20. Shielding of cosmic-ray-induced background in CCD detectors for X-ray astronomy

    Science.gov (United States)

    Pfeffermann, Elmar; Friedrich, Peter; Freyberg, Michael; Kettenring, Günther; Krämer, Ludwig; Meidinger, Norbert; Predehl, Peter; Strüder, Lothar

    2004-09-01

    An active anticoincidence detector system for background reduction cannot be integrated in CCD detectors for X-ray astronomy. The background rate within an integration-readout interval would result in an unacceptable dead time of about 50% or more. Events of minimum ionizing particles can be discriminated in CCD detectors due to their high energy deposit and their image pattern. Events of X-rays or charged particles within the accepted energy band originating from cosmic ray interaction with the material surrounding the CCD cannot be distinguished from valid cosmic X-ray events and therefore contribute to the background noise. Graded-Z shielding is an efficient method to shift the energy of the locally produced X-rays to low energies. At low energies low-Z shielding material can be used, which rather produces Auger electrons than fluorescent X-rays. Low energy electrons can be stopped in the passivation layer of the CCD. Due to the low operating temperature of the CCD (~170 K) the shielding material has to have a similar thermal expansion coefficient as silicon. With regard to future X-ray missions the properties of several shielding materials like aluminium oxide, aluminium nitride, silicon nitride and boron carbide were investigated in more detail. The results are presented.

  1. Multidirectional Cosmic Ray Ion Detector for Deep Space CubeSats

    Science.gov (United States)

    Wrbanek, John D.; Wrbanek, Susan Y.

    2016-01-01

    Understanding the nature of anisotropy of solar energetic protons (SEPs) and galactic cosmic ray (GCR) fluxes in the interplanetary medium is crucial in characterizing time-dependent radiation exposure in interplanetary space for future exploration missions. NASA Glenn Research Center has proposed a CubeSat-based instrument to study solar and cosmic ray ions in lunar orbit or deep space. The objective of Solar Proton Anisotropy and Galactic cosmic ray High Energy Transport Instrument (SPAGHETI) is to provide multi-directional ion data to further understand anisotropies in SEP and GCR flux. The instrument is to be developed using large area detectors fabricated from high density, high purity silicon carbide (SiC) to measure linear energy transfer (LET) of ions. Stacks of these LET detectors are arranged in a CubeSat at orthogonal directions to provide multidirectional measurements. The low-noise, thermally-stable nature of silicon carbide and its radiation tolerance allows the multidirectional array of detector stacks to be packed in a 6U CubeSat without active cooling. A concept involving additional coincidence/anticoincidence detectors and a high energy Cherenkov detector is possible to further expand ion energy range and sensitivity.

  2. Application of a background-compensated Geiger-Mueller counter to a survey meter

    International Nuclear Information System (INIS)

    Mori, C.; Kumanomido, H.; Watanabe, T.

    1984-01-01

    A background-compensated Geiger-Mueller counter was used as a probe for a GM survey meter to obtain a net count rate of β-rays from a radioactive source in a quick survey. Although a background counting ratio between the two parts in the counter, front and rear, varied somewhat depending on the incident direction of background γ-rays, it was possible to compensate the background counts by subtracting a part of the rear counts, which were background counts, from the front counts, which contained β-ray counts and background counts. Undesirable small pulses generated during the recovering time after a full Geiger discharge were eliminated by an anticoincidence gating method. The survey meter with this counter and a differential ratemeter is useful for obtaining a net count rate of β-rays emitted from a surface radioactive-contamination or from a source being put near the window of the counter with nearly the same accuracy in half the measuring time as compared with conventional GM counters. (orig.)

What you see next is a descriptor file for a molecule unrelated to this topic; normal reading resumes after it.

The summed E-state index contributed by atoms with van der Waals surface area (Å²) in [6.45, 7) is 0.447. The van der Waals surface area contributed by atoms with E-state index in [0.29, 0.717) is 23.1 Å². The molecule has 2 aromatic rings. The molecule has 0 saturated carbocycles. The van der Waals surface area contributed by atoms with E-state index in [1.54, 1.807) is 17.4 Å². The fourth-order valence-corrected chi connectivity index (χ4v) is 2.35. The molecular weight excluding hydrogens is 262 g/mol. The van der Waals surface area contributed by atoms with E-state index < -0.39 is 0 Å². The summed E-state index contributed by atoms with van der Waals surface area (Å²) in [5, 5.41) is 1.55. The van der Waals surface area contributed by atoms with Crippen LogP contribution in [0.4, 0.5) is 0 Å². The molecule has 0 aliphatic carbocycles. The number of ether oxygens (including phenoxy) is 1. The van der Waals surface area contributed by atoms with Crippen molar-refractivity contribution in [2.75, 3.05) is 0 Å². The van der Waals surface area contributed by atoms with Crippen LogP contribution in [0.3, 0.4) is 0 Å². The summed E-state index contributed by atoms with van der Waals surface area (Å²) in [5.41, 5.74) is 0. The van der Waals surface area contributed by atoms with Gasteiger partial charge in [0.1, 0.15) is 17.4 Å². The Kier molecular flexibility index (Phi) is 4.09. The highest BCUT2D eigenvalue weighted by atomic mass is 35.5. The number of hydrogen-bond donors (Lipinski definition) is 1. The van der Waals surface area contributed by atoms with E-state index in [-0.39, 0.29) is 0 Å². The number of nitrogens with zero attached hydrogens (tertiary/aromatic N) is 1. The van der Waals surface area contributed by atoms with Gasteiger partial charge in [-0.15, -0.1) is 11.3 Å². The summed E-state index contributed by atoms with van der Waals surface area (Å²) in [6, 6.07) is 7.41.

3. Spectrum of atmospheric gamma rays to 10 MeV at lambda = 40 deg. [as function of altitude

    Science.gov (United States)

    Peterson, L. E.; Schwartz, D. A.; Ling, J. C.

    1973-01-01

    Results of measurements of the differential counting rate spectra due to atmospheric gamma rays as a function of altitude to 3.6 g/sq cm over Texas. Two gain settings and a 128-channel pulse height analyzer were used to cover the range from 0.2 to 10 MeV. The detector was a 7.6 x 7.6 cm NaI crystal, which was surrounded on five sides by a 2-cm-thick plastic anticoincidence shield for charged particle rejection. The system had a nearly isotropic response to photons above 0.2 MeV. The spectrum at ceiling appeared as a steep continuum with a power-law index of about 1.4. The only obvious feature was the 0.51-MeV positron annihilation line. The spectral shape was independent for depths less than 20 g/sq cm, the absolute intensity varying in proportion to the intensity of the cosmic ray secondary charged particles. Also, at depths less than 30 g/sq cm the observed flux variation with altitude can be described in terms of an empirical depth-dependent source function.

  4. Assessment of backgrounds of the ANAIS experiment for dark matter direct detection

    Energy Technology Data Exchange (ETDEWEB)

    Amare, J.; Cebrian, S.; Garcia, E.; Olivan, M.A.; Ortigoza, Y.; Ortiz de Solorzano, A.; Puimedon, J.; Sarsa, M.L.; Villar, J.A.; Villar, P. [Universidad de Zaragoza, Laboratorio de Fisica Nuclear y Astroparticulas, Zaragoza (Spain); Laboratorio Subterraneo de Canfranc, Huesca (Spain); Cuesta, C. [Universidad de Zaragoza, Laboratorio de Fisica Nuclear y Astroparticulas, Zaragoza (Spain); Laboratorio Subterraneo de Canfranc, Huesca (Spain); University of Washington, Department of Physics, Center for Experimental Nuclear Physics and Astrophysics, Seattle, WA (United States); Martinez, M. [Universidad de Zaragoza, Laboratorio de Fisica Nuclear y Astroparticulas, Zaragoza (Spain); Laboratorio Subterraneo de Canfranc, Huesca (Spain); Universita di Roma La Sapienza, Rome (Italy)